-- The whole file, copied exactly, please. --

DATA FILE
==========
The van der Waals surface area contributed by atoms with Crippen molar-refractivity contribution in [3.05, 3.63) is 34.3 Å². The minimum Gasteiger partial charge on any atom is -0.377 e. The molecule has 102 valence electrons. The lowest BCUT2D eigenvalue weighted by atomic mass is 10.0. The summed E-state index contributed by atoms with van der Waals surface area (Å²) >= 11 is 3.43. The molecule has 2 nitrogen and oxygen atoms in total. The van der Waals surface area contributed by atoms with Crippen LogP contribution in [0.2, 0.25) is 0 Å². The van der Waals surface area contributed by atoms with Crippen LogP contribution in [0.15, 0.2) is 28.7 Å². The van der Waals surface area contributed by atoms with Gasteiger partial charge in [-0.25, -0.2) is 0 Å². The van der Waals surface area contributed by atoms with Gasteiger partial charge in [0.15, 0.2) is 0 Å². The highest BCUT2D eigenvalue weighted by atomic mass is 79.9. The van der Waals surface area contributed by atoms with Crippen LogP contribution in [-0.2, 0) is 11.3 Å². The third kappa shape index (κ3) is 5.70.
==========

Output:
The van der Waals surface area contributed by atoms with Crippen molar-refractivity contribution in [3.05, 3.63) is 34.3 Å². The minimum Gasteiger partial charge on any atom is -0.377 e. The molecule has 102 valence electrons. The lowest BCUT2D eigenvalue weighted by atomic mass is 10.0. The summed E-state index contributed by atoms with van der Waals surface area (Å²) >= 11 is 3.43. The molecule has 2 nitrogen and oxygen atoms in total. The van der Waals surface area contributed by atoms with Crippen LogP contribution in [0.2, 0.25) is 0 Å². The van der Waals surface area contributed by atoms with Crippen LogP contribution in [0.15, 0.2) is 28.7 Å². The van der Waals surface area contributed by atoms with Gasteiger partial charge in [-0.25, -0.2) is 0 Å². The van der Waals surface area contributed by atoms with Gasteiger partial charge in [0.15, 0.2) is 0 Å². The highest BCUT2D eigenvalue weighted by atomic mass is 79.9. The van der Waals surface area contributed by atoms with Crippen LogP contribution in [-0.2, 0) is 11.3 Å². The third kappa shape index (κ3) is 5.70.